Astralis add JUGi to CSGO roster - Dexerto
CS:GO

Astralis add JUGi to CSGO roster

Published: 11/May/2020 0:40

by Bill Cooney

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Out of nowhere, Astralis announced they’ve signed Danish player Jakob ‘JUGi’ Hansen as their CSGO squad’s seventh player, effective immediately.

JUGi had been playing with North since signing in May 2019, but things never really clicked and he was benched in January of 2020.

After not playing competitive CSGO for several months, the AWPer has now found a new home at Astralis, according to TV 2 Sport, but that doesn’t mean he’ll be replacing any of their starters.

JUGi was one of the hottest new names in CSGO in 2015 and 2016, in part because of his raw skill on the AWP, which you can see a clip of above.

He spent time on Optic in 2018 before being picked up by North in 2019, but for whatever reason, he’s never become the star that he seemed destined to be all those years ago.

It’s a bit of a strange move by Astralis, who typically sign high-profile, marketable players, while JUGi has remained fairly low-profile throughout his career.

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Despite plenty of talent, JUGi isn’t one of the flashy, well-known players Astralis is known for.

Astralis recently signed Patrick ‘es3tag’ Hansen from Heroic as a sixth player to fill out their roster, so as the team’s seventh player, JUGi will probably spend most of his time on the bench in a backup role.

The organization already has veteran AWP legend Nicolai “dev1ce” Reedtz in their starting squad, so the chances of JUGi seeing playtime while he’s available are slim, but we’ve seen stranger things happen.

CSGO is a 5v5 game, and teams typically don’t mess with their starting five for a variety of reasons, the main one being team cohesion and how comfortable players are with one another, which means it could be some time before JUGi sees the spotlight.

HLTV
Maybe practicing with and being around dev1ce will take JUGi’s AWP skills to the level we’ve been waiting for.

Neither Astralis or JUGi has commented on the reported pickup yet, but it will be very interesting to see what the Danish esports org ends up doing with their newly expanded roster.

CS:GO

Nivera: It’ll take more than a CSGO Major to surpass my brother ScreaM

Published: 23/Nov/2020 21:12 Updated: 24/Nov/2020 13:09

by Marco Rizzo

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Nabil ‘Nivera’ Benrlitom has a lot to live up to. His brother, Adil ‘ScreaM’ Benrlitom, was a CS:GO legend… But his blockbuster debut with Team Vitality at BLAST Premier Fall, alongside his IEM Beijing win, has catapulted the Belgian super-sub into the spotlight. 
In an interview with Dexerto following his Beijing triumph, Nivera told us that the hard work starts here if he’s going to leave a legacy like his brother. He also told us more about his role in his new team and looked back at his early performances with Vitality.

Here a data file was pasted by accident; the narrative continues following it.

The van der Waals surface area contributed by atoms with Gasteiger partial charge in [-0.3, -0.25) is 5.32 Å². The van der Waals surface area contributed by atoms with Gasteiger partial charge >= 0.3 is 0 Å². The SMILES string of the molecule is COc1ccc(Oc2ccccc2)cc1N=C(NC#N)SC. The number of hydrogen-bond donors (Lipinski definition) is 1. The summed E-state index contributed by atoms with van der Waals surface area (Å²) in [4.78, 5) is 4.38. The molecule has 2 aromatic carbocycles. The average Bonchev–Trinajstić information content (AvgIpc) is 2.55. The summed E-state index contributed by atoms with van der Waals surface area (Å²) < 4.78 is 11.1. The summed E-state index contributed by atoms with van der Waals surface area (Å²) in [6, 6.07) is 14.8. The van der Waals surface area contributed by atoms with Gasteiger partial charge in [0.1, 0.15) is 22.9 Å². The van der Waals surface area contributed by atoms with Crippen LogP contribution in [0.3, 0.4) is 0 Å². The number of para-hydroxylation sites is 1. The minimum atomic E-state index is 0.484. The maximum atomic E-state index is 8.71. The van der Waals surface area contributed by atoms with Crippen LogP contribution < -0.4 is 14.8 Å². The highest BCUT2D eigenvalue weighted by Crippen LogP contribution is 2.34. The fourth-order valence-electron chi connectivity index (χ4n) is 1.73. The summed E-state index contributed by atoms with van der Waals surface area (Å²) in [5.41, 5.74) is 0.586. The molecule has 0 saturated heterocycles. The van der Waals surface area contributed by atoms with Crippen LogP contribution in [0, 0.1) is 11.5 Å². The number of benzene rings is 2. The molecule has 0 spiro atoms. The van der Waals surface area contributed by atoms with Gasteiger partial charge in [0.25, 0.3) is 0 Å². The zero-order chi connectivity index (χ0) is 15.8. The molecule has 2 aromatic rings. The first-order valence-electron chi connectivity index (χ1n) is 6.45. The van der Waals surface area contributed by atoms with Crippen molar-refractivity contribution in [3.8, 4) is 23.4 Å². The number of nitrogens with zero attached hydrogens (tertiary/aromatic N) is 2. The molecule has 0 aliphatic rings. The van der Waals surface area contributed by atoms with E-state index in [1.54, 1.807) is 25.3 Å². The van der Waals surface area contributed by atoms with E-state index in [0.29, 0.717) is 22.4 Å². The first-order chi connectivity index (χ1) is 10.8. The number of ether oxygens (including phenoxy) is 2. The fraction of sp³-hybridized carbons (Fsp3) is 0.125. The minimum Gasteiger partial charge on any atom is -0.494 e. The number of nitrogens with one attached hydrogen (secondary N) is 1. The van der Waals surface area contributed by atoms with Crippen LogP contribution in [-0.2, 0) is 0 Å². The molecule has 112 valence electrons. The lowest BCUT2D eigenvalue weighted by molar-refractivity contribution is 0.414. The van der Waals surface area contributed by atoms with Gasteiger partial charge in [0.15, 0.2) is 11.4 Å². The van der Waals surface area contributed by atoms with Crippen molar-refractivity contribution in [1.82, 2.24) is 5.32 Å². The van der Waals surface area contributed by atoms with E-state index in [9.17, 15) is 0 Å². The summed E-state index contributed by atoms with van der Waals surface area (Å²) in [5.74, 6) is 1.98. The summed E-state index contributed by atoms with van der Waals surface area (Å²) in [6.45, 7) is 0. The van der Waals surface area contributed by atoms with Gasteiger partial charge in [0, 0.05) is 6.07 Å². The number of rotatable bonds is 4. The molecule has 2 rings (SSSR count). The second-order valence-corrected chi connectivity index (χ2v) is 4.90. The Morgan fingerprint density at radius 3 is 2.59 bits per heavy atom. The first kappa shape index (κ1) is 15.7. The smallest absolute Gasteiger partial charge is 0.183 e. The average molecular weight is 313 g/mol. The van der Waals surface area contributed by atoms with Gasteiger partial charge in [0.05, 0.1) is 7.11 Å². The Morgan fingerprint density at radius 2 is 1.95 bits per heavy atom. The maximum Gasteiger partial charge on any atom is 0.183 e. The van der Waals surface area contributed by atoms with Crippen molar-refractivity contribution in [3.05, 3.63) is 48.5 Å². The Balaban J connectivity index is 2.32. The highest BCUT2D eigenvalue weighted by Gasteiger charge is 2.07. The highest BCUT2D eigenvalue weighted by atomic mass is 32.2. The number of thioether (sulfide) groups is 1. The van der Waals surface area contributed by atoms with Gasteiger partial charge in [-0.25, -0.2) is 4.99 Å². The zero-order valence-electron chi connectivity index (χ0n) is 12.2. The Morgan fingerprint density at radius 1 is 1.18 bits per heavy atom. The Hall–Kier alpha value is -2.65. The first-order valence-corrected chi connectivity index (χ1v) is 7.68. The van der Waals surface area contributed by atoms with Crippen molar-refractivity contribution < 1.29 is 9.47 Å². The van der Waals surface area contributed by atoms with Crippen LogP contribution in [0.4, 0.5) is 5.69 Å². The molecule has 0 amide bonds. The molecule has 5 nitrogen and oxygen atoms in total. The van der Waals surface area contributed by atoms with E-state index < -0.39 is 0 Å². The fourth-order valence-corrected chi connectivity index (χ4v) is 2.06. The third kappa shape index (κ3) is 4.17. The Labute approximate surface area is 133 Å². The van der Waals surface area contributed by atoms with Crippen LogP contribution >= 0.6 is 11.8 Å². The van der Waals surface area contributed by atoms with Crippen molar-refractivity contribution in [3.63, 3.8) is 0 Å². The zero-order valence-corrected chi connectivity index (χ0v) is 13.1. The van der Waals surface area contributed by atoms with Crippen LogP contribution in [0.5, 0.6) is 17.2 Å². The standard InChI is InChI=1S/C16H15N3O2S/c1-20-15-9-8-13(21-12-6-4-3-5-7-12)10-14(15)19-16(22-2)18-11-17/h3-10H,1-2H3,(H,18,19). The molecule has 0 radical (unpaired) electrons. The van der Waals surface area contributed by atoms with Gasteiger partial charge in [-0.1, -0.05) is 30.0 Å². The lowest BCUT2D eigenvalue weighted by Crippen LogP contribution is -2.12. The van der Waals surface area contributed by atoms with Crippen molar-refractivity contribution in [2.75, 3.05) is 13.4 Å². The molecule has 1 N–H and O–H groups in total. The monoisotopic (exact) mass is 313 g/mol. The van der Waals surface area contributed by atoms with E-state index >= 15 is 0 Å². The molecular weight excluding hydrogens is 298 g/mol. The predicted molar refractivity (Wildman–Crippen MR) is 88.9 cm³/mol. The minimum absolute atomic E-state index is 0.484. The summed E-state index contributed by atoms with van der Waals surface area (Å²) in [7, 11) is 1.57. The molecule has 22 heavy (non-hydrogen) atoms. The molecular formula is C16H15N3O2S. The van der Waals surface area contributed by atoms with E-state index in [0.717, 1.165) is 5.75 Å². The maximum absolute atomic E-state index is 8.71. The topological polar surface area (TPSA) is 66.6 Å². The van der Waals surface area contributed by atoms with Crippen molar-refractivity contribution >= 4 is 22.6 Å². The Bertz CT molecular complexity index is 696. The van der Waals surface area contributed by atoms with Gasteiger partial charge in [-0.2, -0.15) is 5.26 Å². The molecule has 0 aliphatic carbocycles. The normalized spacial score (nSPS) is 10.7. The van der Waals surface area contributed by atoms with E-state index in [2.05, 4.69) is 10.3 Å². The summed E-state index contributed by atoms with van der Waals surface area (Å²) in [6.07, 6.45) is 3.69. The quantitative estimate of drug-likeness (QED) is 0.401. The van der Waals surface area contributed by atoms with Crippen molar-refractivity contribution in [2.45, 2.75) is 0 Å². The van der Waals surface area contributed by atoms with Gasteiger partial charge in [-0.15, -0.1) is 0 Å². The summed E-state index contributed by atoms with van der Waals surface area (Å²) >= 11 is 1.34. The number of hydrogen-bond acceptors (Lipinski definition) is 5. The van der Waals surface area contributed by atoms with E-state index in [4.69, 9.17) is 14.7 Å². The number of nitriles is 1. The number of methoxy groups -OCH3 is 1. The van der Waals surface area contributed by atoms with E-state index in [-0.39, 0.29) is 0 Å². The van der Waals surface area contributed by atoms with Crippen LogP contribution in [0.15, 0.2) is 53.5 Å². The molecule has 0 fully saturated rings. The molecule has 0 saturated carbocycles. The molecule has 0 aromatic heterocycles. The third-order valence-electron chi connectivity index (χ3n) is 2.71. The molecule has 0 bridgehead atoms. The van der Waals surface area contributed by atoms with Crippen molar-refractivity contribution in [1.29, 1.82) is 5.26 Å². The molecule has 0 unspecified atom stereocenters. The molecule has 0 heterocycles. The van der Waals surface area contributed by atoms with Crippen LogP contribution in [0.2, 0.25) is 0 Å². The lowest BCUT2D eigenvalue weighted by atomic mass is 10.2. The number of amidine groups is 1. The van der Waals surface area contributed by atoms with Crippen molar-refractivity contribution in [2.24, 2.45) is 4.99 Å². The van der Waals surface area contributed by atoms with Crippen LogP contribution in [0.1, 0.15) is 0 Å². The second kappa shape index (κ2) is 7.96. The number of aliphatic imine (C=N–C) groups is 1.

Brought in as the sixth member of an already established Team Vitality roster, Nivera is surrounded by some of the biggest names in French Counter-Strike.

But aside from having to live up to the high standards set by his teammates, the 19-year-old has to handle the pressures of living up to his brother’s reputation.

TL-ScreaM
ScreaM_ (Twitter)
ScreaM rubbed shoulders with CS:GO’s elite, but has since moved onto Valorant in pursuit of Major glory.

Nivera: Stepping away from ScreaM’s shadow

Despite never earning a podium finish at a CS:GO Major, ScreaM’s name is firmly cemented in Counter-Strike’s hall of fame. While Nivera certainly has big shoes to fill, the Vitality hotshot believes that he can certainly follow in his brother’s footsteps. “It’s my dream to replicate his career, you know? I’ll give it my best and I’m pretty sure I’ll have no regrets.”

But with that said, Nivera remained candidly humble when pressed on what it will take to surpass his brother’s legacy. “Even if I win a Major, it will not be enough… My brother did a lot of things in this game and I have to work really hard.”

Nivera on becoming Vitality’s super sub

Nivera finished IEM Beijing as the third highest rated player of the event — falling short to fellow teammate, Mathieu ‘ZywOo’ Herbaut and Na’Vi’s Oleksandr ‘s1mple’ Kostyliev.

As Vitality’s sixth man, he has become their resident Inferno & Dust 2 specialist… Even pushing ZywOo aside when it comes to AWP duties. “If I want to take the AWP, I take it… I’m the main sniper!”

Nivera was Vitality’s highest rated player in the series (albeit only playing two maps), after posting a 87.1 Average Damage per Round and a 45-31 kill-to-death ratio.

So was the youngster the key ZywOo and co. finally overcoming their Grand Final jitters? Well, the pressure certainly didn’t affect him. “I didn’t feel a lot of pressure, honestly… I just give everything, I stay focused on the game — I just give my best and give everything for the team.”

IEM Beijing was Team Vitality’s fifth Grand Final appearance in as many months, but the first for their super sub. And as fate would have it, the French squad finally overcame their second-place curse and secure their first event win of the year.

Was Nivera the difference maker? Well he certainly adds a fresh dynamic to the roster in a best-of-five series. Team Coach, Rémy ‘XTQZZZ’ Quoniam, can utilize their latest signing to make it more difficult for prying eyes to strategize against them. But one thing’s for certain, only time will tell if Nivera can carry the Benrlitom torch in CS:GO.